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Hamptons Life

Oct 31, 2016 9:59 AMPublication: The East Hampton Press & The Southampton Press

Big Plans Brew For A Barn At Madoo

The barn at Madoo is in for a major renovation. COURTESY ALEJANDRO SARALEGUI
Oct 31, 2016 10:19 AM

The first time the artist and gardener Robert Dash visited a particular 2-acre plot of land in Sagaponack, he saw a cow—and endless potential.He was standing in a circa-1740 barn, which would become his painting studio in the rambling garden he called Madoo, now a horticultural treasure, conservancy—and future home to a residency for gardeners and artists alike, following in the tradition and footsteps of the late Mr. Dash himself.

But before the residency program can begin, the original barn, and the summer home attached to it, will need a major face-lift.

With approvals from the Town of Southampton Landmarks & Historic Districts Board and Village of Sagaponack Architectural and Historic Review Board in place, the $1.1 million restoration was slated to begin this week, according to Bridgehampton architect Kathrine McCoy. They will start with the barn’s foundation, or lack thereof.

“The barn itself, which is the studio, does not have a foundation and it is, we suspect, on locust posts. We won’t really know the full extent of how much damage there is to the floor joists of the structure until we lift the building,” she explained during a recent telephone interview. “But it’s likely that they’re in pretty poor condition, because they’re likely in contact with the ground.”

Once the building is braced and stabilized, it will be lifted. The ground underneath is scheduled to be excavated next week for the foundation’s footings, walls and new floor joists. After four to six weeks, the barn will be put back down on its new foundation before phase two begins.

“On the studio itself, there are currently big tarps on the roof because the shingles are paper-thin in places and it leaks like a sieve, and the sidewall shingles need replacing,” Ms. McCoy said. “It’s a drafty building at all times.”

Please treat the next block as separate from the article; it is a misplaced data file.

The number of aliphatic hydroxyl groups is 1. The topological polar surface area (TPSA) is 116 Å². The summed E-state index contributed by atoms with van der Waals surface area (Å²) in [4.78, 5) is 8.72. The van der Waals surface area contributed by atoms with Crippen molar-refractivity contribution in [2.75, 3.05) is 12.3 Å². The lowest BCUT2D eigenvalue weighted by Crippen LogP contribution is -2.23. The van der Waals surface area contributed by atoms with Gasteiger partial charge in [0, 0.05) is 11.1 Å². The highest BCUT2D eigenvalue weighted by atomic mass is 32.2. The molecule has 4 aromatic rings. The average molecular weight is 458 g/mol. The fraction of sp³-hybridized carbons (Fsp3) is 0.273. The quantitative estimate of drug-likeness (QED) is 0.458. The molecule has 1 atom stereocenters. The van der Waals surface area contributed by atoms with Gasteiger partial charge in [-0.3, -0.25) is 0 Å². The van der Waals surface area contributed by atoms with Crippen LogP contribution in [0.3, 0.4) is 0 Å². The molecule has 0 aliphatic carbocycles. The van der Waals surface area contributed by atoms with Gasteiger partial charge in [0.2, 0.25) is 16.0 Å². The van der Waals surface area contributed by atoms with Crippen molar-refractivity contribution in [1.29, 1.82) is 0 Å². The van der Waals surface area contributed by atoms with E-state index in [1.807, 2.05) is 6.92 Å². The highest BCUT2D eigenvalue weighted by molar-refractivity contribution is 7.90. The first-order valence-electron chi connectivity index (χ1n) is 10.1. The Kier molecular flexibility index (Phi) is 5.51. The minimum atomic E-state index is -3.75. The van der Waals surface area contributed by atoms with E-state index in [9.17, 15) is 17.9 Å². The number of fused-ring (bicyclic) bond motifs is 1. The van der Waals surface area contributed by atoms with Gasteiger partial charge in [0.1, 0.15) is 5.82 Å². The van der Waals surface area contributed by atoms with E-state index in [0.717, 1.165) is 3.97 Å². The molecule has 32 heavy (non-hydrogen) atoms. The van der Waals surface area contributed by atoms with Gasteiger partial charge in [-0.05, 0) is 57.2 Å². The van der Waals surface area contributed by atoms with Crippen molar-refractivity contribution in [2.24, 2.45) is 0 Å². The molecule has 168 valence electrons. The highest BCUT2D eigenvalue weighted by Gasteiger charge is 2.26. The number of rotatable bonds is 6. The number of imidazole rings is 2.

Once the 30-by-50-foot barn is rewired and the furnace is replaced, work will begin on the façade, Ms. McCoy said. This will include fresh shingle siding, exterior trim and new windows and doors.

“The intent is for the building to appear as it always has once the shingle siding is weathered,” she said of the future studio, which will be used by artist-residents who stay in the summer house. “There’s not much, in terms of exterior materials, that can be salvaged. It will be new and improved, but it will be exactly as it was. And it will be weather-tight, stable and strong, and hopefully there for another 100 years or more.”

Attached to the 25-foot-tall barn are two 19th-century sheds that were connected to each other in the 1980s, and that make up the summer residence. Their interiors will remain the same, Ms. McCoy said, but new windows, siding and roofing will be installed.

“It’s not going to be different, it’s just going to be freshened up. The barn is in much poorer condition than the summer house—in need of a lot more TLC. The barn is desperate, the summer house is to complete the whole building,” she said. “We are hoping to be ready to open for the summer season next year, so May 2017.”

It is unclear whether the residency will be under way by then, according to Madoo Conservancy Director Alejandro Saralegui, as it is still in its infancy.

“With two residences on the property, it would be a shame not to use them to their fullest,” he said in a recent email. “We are thinking that the shoulder seasons would be the most logical times to run the proposed residency program. We’re still trying to figure out the parameters of who we would like to invite to stay at Madoo for one- or two-month-long residencies.

“Additionally, we are considering a season-long residency for trained gardeners at Madoo,” he continued. “With increased visitor-ship from programming, tours and open days, we have a greater need for gardeners on a daily basis. Creating a garden residency at Madoo would be a wonderful opportunity for a young gardener—and the garden would benefit.”

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